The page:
Friday, June 28, 2013

Birnam Wood

I led a Leave No Trace (LNT) course for some teenaged trail workers a few summers ago. LNT focuses its efforts on getting visitors to public lands to visit as lightly as possible. I started the course by handing out little plastic tags emblazoned with the 7 Principles of LNT. Smart-ass Kid #1 raised his hand, “Um…like, these are plastic and we’re supposed to be leaving no trace and like, protecting the environment, so why are you giving us these?”

I was glad the kid asked. It made segueing into my personal queasiness about this somewhat twisted view of environmentalism a lot easier. I would have felt dishonest not mentioning the double-standard of ethics inherent in that moment, and better to have the student ask the question than for me to wail on and on like a disgruntled harpy.

It bothers me that we continue to separate woods and not-woods worlds, and that we treat them so differently. I own an LNT instructional DVD (came wrapped in plastic), several LNT stickers, three training manuals and textbook type publications, and a pint glass—presumably to be used for drowning my sorrows at the entire trinketry connected with leaving no trace. I think that you can get water bottles, hats, t-shirts, fleeces, bumper stickers, and I don’t care to know what else, all emblazoned with the logo. And I’m all for protecting public lands. I’m just equal opportunity world protection. But it’s high time—as storms wash cartographic distinctions away, as boundaries are eroded—that we stop pretending that protection, that awareness can start and stop at the trailhead.

Despite everyone I know having a story of some hellacious trip to the woods, I still think that most of the people who go to the woods would agree that life is better there, or at least in a calmer, deeper key. “I went to the woods because I wished to live deliberately,” wrote Thoreau. In part, I think that this is why anyone goes to the woods. Life outside the woods, if we let it, becomes a maze of expectations and requirements. It feels as if our lives and choices are no longer our own. And so, when we can, if we are the people who must, we throw a few things in a backpack and run away for the wild hills and hidden woods, for deserts and oceans and jungles and any place beyond the bounds of normal life.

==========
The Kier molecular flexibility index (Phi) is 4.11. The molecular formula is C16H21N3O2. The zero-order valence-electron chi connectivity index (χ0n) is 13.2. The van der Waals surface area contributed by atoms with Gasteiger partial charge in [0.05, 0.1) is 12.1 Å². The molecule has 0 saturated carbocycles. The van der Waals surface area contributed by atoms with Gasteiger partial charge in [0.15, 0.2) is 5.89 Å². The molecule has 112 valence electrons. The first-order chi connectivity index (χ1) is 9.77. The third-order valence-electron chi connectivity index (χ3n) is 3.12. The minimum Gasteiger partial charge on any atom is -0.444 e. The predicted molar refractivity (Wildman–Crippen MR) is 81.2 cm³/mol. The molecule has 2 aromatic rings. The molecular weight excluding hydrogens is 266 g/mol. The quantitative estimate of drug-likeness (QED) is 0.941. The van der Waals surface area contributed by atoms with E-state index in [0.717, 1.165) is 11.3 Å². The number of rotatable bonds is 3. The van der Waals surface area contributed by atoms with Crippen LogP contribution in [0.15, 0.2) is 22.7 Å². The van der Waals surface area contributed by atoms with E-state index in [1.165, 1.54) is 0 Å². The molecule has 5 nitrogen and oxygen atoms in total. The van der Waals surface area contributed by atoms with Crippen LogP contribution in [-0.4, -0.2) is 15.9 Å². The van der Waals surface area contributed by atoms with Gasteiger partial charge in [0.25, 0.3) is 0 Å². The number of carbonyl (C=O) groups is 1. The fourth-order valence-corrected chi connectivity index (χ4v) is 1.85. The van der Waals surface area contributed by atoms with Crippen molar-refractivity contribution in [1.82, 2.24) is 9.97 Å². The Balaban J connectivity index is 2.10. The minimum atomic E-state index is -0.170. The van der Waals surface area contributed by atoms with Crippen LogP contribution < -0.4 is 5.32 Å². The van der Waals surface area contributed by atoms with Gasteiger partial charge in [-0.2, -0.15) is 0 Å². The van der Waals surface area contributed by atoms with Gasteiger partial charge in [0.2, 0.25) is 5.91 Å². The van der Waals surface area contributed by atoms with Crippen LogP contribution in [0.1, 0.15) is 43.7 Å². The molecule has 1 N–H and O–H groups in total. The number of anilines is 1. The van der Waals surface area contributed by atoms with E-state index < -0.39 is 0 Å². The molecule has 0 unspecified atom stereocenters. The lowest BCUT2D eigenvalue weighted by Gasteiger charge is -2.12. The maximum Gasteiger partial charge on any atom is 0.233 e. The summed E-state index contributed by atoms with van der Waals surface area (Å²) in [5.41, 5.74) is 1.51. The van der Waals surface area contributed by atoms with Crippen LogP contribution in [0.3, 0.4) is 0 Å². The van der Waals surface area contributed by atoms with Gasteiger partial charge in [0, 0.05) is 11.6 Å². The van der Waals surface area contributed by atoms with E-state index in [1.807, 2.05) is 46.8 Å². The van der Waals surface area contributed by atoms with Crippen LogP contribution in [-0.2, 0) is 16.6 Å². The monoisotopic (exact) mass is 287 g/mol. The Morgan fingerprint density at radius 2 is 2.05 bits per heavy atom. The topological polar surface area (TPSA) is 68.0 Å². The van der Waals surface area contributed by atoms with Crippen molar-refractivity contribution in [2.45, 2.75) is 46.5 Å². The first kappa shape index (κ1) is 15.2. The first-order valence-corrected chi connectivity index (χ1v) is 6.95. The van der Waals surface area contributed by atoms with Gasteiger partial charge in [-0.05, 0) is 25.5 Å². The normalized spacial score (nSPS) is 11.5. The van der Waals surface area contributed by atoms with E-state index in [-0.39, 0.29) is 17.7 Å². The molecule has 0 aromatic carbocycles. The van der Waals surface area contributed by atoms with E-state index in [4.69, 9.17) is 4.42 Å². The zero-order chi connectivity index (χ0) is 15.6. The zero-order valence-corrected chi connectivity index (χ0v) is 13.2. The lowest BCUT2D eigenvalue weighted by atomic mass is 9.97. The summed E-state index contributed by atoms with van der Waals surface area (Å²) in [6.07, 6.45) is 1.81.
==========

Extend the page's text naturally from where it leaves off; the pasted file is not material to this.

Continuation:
Almost without exception, my dearest friends are people who have sought out and known wild places. I’ve lived with many of them in strange little pocket communities tucked in among mountains and valleys and lakeshores. I know that the wild places answer something deep within myself, and I suppose that I take on faith that anyone else in the wilds, in these communities, has something resonant at their core. I love these people faster because I suspect our hearts are forged similarly. Perhaps our hearts and souls do not always match exactly—and I know that the words I grasp at barely scratch the surface of what I’m out there for—but there is a sense of  “you and I, we are seeking and finding something similar out here in the wilds, beyond straight roads and power lines and day planners.”

What I find in wildness is the closest truth I know to what holiness might be. To have a sense that personal and sweet in common with a stranger is beautiful.

And so, I’m friendlier to people I meet on mountaintops than at subway stops because I think we’re similar. Also, perhaps, because I’m meeting them in a place and in a way where I am at my best. This isn’t to say that I fall in love with and befriend every stranger on every trail, or that I don’t have bad days in the woods, or that I suddenly become an angel around stunted balsam fir trees. But I am more likely to be kind in the woods. When I start to get peeved at strangers in the woods, it helps to remember that there is a sliver of commonality between them and me. And I hate them a little less, humor them a little more. (Mostly.)